Stanley Druckenmiller, CEO of Duquesne Family Office, argued at the 2016 Sohn Investment Conference that U.S. central bankers have been "stumbling" in a short-sighted course of maintaining low interest rates.
"By most objective measures, we are deep into the longest period ever of easy monetary policy in history," he said of the Federal Reserve's policy of tamping down the federal funds rate, on which broader rates are pegged.
The notion of stimulating the economy through low rates and bouts of so-called quantitative easing -- in which the Fed has bought billions of dollars of assets tied to subprime mortgages -- are examples of "reckless" stimulus programs that the Fed has undertaken, according to Druckenmiller.
By relying on such a course, according to Druckenmiller, the U.S. has become overburdened with an unsustainable national debtload as Wall Street has become overly optimistic in its valuations.
"If we have borrowed more from our future in any time in history, we should be selling at a discount, not at a premium of valuations," Druckenmiller said, adding that the country's "myopic policy makers have no endgame."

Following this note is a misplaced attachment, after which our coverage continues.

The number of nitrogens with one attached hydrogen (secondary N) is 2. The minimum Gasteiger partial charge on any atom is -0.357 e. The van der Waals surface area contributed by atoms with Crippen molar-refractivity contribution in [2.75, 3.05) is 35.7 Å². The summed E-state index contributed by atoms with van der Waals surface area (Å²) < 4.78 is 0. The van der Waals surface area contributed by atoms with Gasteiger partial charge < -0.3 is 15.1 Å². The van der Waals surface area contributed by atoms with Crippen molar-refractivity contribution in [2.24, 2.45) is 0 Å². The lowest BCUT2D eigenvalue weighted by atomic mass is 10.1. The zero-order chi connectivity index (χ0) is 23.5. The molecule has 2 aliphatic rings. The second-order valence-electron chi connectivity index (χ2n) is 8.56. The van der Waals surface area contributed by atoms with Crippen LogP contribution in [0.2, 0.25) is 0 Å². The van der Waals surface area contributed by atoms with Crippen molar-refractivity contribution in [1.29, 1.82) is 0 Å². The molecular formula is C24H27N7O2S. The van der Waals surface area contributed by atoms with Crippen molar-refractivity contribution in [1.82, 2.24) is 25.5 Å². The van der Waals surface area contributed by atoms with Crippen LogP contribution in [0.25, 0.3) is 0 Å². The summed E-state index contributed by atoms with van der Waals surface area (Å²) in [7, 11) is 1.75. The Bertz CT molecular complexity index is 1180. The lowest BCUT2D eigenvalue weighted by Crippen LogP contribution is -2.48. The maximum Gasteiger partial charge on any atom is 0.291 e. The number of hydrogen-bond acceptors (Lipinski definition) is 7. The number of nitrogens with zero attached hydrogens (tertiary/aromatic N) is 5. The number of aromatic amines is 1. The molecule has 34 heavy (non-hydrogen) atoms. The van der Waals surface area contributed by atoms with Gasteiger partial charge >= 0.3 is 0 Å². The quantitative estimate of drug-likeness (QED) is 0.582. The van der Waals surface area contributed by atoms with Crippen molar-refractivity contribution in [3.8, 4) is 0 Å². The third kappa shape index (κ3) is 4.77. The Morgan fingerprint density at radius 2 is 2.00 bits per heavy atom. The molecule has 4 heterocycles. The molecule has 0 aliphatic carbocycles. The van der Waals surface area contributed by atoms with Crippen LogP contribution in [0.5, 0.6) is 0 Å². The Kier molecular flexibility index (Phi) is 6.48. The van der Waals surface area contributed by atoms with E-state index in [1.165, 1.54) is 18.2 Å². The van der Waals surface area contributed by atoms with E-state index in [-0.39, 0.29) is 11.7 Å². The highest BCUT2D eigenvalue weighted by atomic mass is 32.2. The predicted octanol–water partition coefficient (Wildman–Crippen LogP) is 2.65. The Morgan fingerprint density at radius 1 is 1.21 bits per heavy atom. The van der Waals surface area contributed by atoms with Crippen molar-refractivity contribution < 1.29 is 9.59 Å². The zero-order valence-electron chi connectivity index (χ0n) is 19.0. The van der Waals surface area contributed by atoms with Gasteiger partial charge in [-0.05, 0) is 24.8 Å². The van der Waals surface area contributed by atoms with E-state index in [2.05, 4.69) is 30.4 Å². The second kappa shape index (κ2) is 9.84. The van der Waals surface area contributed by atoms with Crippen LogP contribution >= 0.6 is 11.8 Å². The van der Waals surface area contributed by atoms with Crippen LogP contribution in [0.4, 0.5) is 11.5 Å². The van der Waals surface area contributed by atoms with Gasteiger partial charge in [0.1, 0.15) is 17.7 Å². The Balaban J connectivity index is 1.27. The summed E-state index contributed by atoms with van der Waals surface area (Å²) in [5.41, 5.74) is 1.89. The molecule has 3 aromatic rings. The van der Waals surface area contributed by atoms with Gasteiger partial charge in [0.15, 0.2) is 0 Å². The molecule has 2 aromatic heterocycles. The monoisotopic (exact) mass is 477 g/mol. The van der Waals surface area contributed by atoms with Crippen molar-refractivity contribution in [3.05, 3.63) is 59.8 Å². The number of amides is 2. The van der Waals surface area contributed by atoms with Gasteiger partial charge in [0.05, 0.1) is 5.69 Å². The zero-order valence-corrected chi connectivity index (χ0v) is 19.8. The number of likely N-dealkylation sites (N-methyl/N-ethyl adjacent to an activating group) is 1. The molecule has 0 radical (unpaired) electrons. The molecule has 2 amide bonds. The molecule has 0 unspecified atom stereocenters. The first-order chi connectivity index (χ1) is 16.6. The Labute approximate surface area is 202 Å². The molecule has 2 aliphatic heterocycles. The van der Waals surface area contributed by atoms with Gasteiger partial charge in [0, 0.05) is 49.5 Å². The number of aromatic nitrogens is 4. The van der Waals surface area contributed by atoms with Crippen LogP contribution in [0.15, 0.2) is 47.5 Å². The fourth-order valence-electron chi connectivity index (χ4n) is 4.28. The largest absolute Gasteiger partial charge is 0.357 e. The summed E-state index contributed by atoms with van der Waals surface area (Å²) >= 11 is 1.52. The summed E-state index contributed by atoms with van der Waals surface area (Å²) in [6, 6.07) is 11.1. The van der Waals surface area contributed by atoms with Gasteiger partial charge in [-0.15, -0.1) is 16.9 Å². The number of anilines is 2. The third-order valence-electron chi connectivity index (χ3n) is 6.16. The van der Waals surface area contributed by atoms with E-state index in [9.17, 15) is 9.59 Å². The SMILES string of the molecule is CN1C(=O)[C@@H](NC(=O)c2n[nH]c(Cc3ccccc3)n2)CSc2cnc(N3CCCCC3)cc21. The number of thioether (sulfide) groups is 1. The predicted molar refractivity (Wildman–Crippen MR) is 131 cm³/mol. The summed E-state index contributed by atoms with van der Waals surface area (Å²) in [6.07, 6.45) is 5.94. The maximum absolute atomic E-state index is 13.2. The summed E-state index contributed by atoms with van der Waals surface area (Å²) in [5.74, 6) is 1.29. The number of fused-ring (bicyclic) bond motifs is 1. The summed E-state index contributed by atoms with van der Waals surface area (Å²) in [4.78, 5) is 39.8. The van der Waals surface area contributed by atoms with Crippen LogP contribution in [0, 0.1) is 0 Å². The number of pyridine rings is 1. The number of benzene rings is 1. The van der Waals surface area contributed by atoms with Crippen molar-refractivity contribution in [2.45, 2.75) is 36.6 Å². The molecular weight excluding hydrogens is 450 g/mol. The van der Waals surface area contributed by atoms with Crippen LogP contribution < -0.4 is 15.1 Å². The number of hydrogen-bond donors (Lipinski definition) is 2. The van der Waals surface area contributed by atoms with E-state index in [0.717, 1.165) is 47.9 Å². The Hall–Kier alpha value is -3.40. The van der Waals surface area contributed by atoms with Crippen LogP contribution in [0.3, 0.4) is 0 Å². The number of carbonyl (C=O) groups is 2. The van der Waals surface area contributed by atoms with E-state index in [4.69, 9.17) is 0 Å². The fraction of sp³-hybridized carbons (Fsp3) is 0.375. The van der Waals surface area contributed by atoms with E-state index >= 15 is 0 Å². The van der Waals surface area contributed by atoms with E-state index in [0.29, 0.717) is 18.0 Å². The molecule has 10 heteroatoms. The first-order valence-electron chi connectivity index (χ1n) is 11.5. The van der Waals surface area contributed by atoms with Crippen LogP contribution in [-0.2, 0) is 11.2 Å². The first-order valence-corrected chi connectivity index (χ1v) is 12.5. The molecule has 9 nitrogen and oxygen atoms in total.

In some cases it is necessary to rein in borrowing through central-bank rate hikes, even if it puts a temporary squeeze on the economy, he added, referring to tactics adopted by Federal Reserve Chairman Alan Greenspan.
After nearly 30 years, Druckenmiller closed his Duquesne Capital fund in 2010, and now manages investments for Duquesne Family Office under the mandate of promoting societal, economic, and environmental welfare.
Here's the text: See full coverage from the Sohn Investment Conference here. The event brings together some of the top minds in the financial world for a day of sharing investment ideas. It is held in honor of Ira Sohn, a Wall Street professional who lost his battle with cancer when he was 29. Proceeds from the New York conference, as well as other conferences the Sohn Conference Foundation holds, are dedicated to the treatment and cure of pediatric cancer and other childhood diseases. The foundation has so far raised more than $65 million.